Program helps Roanoke high school students aim for college success
Skyler Keil walked across the stage at William Fleming High School Monday afternoon, for a cap and gown moment the COVID-19 shutdown threatened to take away. He and his classmates will graduate during a virtual ceremony Thursday.
"You know it feels like I succeeded, and did what I needed to do to get through," Keil told WDBJ7 in an interview last week. "And I did really work hard for this, so I'm really happy about it."
Five years ago, Keil was a 7th grader taking part in the GEAR UP Virginia program, a state initiative with federal funding, that encourages students to aim for college.
Today, more than 500 seniors at William Fleming and Patrick Henry High Schools are part of the program, and more than 200 have plans to attend college, qualifying for a $5,000 scholarship.
The information sessions, guest speakers and college visits made a difference for Keil.
"Oh, it helped," Keil said, "because I never really had anybody in my life that went to college, so I really didn't know anything about college before they showed up. So it helped me get started. It helped the wheels start turning."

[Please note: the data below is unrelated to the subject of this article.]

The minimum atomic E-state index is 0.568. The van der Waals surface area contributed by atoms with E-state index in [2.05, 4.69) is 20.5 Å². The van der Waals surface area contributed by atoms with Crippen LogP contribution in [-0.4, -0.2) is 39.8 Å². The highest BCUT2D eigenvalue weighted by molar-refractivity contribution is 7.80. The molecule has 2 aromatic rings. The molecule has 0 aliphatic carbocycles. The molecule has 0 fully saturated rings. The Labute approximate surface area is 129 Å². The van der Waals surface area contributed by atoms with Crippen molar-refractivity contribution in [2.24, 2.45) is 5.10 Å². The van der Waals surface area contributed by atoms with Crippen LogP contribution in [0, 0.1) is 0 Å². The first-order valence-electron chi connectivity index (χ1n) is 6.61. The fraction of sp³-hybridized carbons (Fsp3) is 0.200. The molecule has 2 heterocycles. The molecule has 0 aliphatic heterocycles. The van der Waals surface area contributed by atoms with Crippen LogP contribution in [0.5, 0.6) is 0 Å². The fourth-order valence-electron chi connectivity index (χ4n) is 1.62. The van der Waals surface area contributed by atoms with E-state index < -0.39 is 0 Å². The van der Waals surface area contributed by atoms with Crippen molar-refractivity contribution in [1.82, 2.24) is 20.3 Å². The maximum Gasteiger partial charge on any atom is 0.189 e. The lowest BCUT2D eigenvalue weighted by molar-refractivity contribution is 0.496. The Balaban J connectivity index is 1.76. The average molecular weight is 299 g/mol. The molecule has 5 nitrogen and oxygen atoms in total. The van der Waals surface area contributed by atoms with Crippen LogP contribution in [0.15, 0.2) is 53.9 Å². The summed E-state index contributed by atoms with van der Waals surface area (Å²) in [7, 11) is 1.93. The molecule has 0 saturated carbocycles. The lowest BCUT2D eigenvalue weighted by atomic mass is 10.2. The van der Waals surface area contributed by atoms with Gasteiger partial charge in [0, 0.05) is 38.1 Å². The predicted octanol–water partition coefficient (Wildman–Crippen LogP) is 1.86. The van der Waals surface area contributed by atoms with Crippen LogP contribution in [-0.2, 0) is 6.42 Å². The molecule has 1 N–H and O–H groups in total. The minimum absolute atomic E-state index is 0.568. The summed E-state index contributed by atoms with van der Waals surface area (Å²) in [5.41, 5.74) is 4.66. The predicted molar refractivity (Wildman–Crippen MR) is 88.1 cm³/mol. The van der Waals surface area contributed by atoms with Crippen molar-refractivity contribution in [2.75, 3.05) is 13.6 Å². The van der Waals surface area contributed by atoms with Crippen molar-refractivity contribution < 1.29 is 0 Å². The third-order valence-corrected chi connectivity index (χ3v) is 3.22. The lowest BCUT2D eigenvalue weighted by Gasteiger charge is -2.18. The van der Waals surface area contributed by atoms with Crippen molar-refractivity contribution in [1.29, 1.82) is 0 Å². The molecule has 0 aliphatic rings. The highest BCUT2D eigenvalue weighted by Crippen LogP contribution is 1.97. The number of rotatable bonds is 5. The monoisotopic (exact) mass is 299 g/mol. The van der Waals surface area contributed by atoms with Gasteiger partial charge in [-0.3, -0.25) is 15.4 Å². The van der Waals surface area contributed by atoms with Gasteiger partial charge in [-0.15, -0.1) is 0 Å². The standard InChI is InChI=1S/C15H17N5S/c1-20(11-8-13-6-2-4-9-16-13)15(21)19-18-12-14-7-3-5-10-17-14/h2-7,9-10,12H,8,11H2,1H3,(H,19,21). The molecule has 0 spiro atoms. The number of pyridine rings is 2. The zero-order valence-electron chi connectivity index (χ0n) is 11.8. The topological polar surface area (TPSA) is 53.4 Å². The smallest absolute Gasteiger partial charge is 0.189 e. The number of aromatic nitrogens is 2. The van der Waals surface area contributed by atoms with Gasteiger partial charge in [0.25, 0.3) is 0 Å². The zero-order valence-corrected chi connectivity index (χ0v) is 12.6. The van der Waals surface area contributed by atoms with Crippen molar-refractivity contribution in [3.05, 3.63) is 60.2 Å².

'When you catch them early, the earlier the better," said William Fleming High School Principal Archie Freeman, "because it keeps them motivated, keeps them interested in school."
"Not just thinking about going to college," added Executive Director of Counseling and Equity Taisha Steele, "but actually giving them the resources that help them understand that this is attainable."
Freeman and Steele say the program has been a game-changer.
Keil is preparing to attend Virginia Commonwealth University, to pursue a passion he developed late in his high school career.
"I'm going to be majoring in theater. and minoring in musical theater," Keil said, "and hopefully I can make a future out of that, because that's something that I really want to do."
"These kids are going to do wonderful things, and I'm so excited to hear more," Steele said, "their stories and how things turn out for them. But they are going to be successful, they are going to be great."
The program followed the students who started five years ago when they were in 7th grade. Now that they're graduating, the school system must sit out a year. When it is eligible again, Roanoke City Public Schools intends to apply for a new GEAR UP grant.